Thus, feudal system is a means of resolving contradictions between the big size of political entity and absence of informal social identity of any size. That may happen at early phases of sociogenesis when society borrowed statehood from outside.6 In the absence of social identity of a large scale, state should suppress an individual to the smallest communities and adapt state institutions to that fragmented social structure through delegation of some central power's state functions (administration, police, court, tax collection, etc.) to the lower levels of regents or feudal lords. The necessary component of this system is administrative hierarchy of regents. The European feudalism is a version of such system with specifically European strong legal component. The mature state appears when the size of informal social commonality coincides with the size of political entity. That only happened in Europe at the national stage of sociogenesis. Thus, modern nation-state is historically temporal (within every local civilization) social format between past city-state and future civilization-state format (see Fig. 1).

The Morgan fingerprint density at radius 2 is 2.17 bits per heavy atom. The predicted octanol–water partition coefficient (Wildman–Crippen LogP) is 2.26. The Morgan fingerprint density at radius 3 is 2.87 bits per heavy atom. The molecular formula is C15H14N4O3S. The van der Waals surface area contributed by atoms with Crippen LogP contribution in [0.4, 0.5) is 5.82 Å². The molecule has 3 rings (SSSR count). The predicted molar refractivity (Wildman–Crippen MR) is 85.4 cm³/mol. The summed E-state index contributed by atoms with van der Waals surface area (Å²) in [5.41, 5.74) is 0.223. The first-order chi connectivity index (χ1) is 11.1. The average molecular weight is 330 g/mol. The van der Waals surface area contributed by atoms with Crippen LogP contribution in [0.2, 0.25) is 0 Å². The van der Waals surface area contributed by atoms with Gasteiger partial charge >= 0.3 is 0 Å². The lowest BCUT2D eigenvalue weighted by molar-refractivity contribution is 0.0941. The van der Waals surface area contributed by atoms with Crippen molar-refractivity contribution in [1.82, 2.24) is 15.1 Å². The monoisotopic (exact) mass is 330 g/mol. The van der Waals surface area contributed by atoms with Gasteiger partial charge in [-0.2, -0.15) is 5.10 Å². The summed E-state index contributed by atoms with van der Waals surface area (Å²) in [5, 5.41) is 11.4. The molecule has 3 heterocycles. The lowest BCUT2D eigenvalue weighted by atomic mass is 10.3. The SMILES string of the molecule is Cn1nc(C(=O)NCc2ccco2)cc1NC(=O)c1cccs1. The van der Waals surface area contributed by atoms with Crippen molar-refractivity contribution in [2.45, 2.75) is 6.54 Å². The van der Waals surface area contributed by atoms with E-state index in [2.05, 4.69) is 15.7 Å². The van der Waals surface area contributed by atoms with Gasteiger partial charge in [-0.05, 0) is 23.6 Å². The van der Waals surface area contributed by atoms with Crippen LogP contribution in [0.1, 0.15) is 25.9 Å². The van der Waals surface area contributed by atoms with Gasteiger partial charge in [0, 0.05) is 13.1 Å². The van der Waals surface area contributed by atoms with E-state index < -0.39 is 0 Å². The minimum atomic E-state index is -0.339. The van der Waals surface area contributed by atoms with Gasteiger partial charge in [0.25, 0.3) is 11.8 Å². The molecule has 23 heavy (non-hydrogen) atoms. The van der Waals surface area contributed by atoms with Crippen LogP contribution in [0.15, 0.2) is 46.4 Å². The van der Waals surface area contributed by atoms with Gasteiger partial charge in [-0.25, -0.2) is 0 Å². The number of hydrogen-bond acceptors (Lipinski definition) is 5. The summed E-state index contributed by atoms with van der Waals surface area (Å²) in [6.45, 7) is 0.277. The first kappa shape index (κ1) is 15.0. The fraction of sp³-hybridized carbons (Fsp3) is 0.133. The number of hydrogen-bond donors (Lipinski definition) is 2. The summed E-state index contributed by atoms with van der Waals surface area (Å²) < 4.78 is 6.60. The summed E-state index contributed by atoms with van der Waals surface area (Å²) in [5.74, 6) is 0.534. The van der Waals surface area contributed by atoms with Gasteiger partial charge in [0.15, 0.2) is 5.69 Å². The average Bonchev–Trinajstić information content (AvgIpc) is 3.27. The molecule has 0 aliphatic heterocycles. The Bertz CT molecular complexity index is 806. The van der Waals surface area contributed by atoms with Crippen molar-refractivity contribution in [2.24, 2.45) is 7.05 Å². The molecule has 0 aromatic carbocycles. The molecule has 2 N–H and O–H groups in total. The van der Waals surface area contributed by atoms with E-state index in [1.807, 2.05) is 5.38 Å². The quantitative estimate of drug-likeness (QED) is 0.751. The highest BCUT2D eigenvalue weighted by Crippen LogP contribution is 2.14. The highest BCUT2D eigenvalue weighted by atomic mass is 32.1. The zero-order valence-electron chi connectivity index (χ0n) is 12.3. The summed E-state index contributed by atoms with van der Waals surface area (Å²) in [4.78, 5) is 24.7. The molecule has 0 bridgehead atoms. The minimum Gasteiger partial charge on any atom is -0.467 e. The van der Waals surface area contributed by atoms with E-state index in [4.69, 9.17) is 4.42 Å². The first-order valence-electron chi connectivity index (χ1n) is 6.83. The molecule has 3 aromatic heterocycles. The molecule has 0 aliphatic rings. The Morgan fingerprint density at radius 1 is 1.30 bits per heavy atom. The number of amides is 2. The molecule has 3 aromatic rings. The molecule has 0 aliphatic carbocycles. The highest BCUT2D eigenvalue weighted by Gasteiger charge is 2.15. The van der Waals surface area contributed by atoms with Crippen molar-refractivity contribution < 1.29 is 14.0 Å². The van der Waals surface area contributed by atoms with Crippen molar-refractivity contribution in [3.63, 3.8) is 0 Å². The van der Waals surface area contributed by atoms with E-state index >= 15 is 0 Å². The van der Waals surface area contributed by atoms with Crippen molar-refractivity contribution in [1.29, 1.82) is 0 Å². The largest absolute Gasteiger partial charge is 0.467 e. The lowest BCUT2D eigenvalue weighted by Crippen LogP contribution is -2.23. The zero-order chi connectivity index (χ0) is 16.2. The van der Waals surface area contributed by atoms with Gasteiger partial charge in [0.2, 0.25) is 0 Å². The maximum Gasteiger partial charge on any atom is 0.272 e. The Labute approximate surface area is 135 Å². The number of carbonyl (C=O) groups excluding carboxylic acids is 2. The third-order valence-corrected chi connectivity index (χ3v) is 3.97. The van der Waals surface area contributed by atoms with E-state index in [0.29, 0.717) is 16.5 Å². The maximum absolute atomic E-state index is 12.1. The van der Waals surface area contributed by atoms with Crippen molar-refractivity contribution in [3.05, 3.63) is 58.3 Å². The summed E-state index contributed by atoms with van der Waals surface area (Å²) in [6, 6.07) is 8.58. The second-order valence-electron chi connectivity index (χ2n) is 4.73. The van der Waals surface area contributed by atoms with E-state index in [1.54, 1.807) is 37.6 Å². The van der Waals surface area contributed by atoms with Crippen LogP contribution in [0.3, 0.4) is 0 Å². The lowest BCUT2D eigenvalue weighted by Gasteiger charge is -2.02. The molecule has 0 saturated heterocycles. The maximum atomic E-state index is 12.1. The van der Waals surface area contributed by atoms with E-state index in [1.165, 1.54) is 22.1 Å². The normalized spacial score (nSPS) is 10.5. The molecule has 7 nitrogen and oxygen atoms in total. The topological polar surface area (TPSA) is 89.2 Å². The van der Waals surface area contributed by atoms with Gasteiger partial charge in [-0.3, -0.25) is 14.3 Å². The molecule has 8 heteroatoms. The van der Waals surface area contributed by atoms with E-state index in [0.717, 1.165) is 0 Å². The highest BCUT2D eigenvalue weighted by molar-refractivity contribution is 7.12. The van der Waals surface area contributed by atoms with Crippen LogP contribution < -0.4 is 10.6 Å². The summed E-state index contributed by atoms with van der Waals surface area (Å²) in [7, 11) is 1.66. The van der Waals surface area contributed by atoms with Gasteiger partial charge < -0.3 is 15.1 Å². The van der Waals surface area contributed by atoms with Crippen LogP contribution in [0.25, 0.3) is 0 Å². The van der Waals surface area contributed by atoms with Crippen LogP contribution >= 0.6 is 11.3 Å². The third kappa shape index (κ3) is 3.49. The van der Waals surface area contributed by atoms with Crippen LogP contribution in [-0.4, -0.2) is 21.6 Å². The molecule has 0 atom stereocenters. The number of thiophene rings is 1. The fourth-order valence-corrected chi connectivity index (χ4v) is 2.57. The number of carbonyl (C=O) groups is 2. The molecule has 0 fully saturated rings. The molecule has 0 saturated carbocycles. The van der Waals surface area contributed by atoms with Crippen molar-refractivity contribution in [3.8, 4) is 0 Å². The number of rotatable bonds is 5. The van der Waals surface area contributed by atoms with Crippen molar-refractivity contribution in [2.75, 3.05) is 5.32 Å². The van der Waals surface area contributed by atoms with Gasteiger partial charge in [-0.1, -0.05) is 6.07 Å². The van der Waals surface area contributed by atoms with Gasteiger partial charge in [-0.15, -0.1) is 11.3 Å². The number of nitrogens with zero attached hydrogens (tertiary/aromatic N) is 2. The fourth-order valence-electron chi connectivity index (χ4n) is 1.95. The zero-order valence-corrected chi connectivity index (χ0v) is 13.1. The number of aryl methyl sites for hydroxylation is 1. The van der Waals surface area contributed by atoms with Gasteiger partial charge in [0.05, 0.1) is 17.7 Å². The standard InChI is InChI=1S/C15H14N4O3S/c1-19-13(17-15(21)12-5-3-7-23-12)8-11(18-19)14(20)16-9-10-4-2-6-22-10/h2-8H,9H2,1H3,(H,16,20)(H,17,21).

The feudal ladder inevitably has to decline when informal society overgrows fiefdom scale. Large-scale economy and markets led to intensification of trade and big commodity production. It is not difficult to notice that European societies came to widespread use of wage labor at nearly the same phase of growth when the antique societies came to the widespread use of slave labor (see Fig. 1). At that phase Rome peasants migrated to cities, became craftsmen and were squeezed out by widespread use of slaves. In Europe peasants also migrated to cities, became craftsmen, and were squeezed out by widespread use of wage-earners.

Marx treats capitalism as a form of socio-economic organization with industrial production. Indeed, industrial production is a revolutionary step in technology; however, it also coincided with the national phase of society's growth. Meanwhile, natural lifecycle of European nations would lead to markets growth and trading economy even without industrial breakthrough. Industry, technology and knowledge gave those processes only a new quality. The economic and cultural blossom of the first civilizations also happens at the polis or national phases of their growth.